Monday, 17 August 2015

Brown Hairstreaks, Silver-spots & migrants

Saturday was a good day. It started with a Wood Sandpiper at Wilstone reservoir, which admittedly, at a distance of c600 metres, was dangerously close to being a featureless bird-blob; and it finished with an infinitely closer, fiery male Redstart, flicking his beautiful red tail, catching insects in the late afternoon light at the horse paddock on Nettleden Road, Water End. In between, there were my first Silver-spotted Skippers at Aston Rowant NNR, followed by my first Brown Hairstreaks at Otmoor RSPB. During a wander around the marshes at Otmoor, a couple of Ross’s Geese, a Marsh Harrier, a pair of Brown Hares, my first Roesel’s Bush-cricket and good numbers of common dragonflies were all enjoying the dry weather after 2 days of rain. A fresh Painted Lady fluttered past and there had obviously been a good second generation of Common Blue butterflies at the reserve. Here are a few photos from the day, starting with the Silver-spotted Skippers.

Mating Silver-spotted Skippers (Hesperia comma), a national rarity, on the wing late June - early Sept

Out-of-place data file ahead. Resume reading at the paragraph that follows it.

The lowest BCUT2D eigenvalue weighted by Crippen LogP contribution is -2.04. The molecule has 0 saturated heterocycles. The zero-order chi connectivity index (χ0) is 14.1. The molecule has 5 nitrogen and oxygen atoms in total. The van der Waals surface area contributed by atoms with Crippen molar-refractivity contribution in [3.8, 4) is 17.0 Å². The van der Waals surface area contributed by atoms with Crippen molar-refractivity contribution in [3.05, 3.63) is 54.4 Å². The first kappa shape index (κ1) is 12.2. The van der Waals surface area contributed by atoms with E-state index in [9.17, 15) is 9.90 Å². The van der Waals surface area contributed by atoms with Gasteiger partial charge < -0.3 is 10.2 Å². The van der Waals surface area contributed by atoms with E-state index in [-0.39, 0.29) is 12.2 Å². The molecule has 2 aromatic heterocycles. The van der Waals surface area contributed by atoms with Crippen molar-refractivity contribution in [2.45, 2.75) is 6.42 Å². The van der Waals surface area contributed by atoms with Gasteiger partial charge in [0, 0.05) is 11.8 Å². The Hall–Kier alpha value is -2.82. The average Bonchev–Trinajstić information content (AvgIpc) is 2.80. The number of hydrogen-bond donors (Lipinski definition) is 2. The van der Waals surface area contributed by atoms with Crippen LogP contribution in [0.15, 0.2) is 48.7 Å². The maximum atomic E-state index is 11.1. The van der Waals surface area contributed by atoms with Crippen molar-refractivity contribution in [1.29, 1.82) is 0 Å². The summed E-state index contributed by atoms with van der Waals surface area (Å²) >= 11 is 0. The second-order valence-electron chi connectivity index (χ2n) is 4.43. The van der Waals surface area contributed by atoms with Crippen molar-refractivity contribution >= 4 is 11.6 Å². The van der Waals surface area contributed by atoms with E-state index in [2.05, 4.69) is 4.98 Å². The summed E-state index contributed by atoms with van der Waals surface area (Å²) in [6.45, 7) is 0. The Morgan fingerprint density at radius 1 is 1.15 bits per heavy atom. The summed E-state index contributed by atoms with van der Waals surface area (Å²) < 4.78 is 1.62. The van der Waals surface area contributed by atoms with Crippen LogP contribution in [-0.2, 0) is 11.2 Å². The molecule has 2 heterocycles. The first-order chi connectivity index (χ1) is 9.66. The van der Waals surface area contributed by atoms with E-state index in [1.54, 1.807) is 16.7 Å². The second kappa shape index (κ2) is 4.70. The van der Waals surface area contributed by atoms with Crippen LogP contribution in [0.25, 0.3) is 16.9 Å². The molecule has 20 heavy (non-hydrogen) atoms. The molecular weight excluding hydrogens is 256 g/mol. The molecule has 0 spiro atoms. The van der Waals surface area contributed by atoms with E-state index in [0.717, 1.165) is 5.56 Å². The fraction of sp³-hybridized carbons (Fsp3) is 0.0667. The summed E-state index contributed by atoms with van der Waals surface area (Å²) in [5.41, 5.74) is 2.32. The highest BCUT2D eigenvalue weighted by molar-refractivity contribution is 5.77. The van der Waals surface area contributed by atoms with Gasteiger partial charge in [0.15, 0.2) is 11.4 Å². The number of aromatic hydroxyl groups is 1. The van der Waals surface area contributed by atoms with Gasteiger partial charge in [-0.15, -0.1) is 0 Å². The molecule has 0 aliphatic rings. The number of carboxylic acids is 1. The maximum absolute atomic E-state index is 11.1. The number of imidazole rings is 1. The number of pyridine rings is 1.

Silver-spotted Skipper. Larval foodplant: Sheep's-fescue (Festuca ovina)

After the sun-loving Skippers (they don't bother flying on overcast days - very sensible!), it was on to Otmoor RSPB for another butterfly rarity, the Brown Hairstreaks (Thecla betulae). We were as jammy as Jammie Dodgers and walked straight up to a chap who was watching 3 of them! Last weekend this same chap had spent more than 3 hours waiting for a sighting without success, a scenario I know all too well.

The views were far better than I had ever hoped for. The icing on the cake would have been a fresh female but I was truly content with the 3 males, one of which was in pristine condition.

Male Brown Hairstreak (Thecla betulae). The UK's largest hairstreak species. Primary foodplant is Blackthorn

Brown Hairstreak, open-winged (male)

Two males. Fresh v Worn

Nothing like standing on your rival's head to get the message across!

A couple of final pictures: a female Southern Hawker dragonfly (Aeshna cyanea) and a female Roesel’s Bush-cricket (Metrioptera roeselii). I’d only ever seen the latter in photographs and didn’t really think my ID was correct. I fired off a burst of 3 shots with a view to checking when I got home. Kicked myself when I realised I was right and really should have made the most of the opportunity. Ah well, another place, another time...I hope. Incidentally, the rather large (and lethal-looking!) sickle-shaped protrusion at the rear of the Bush-cricket is the ovipositor, and the reason I know it's a female...


1 comment:

  1. Brilliant, love the brown hairstreak shots! Had a few at Whitecross wood a few years back but no decent pics and have failed to find them since. Well done!

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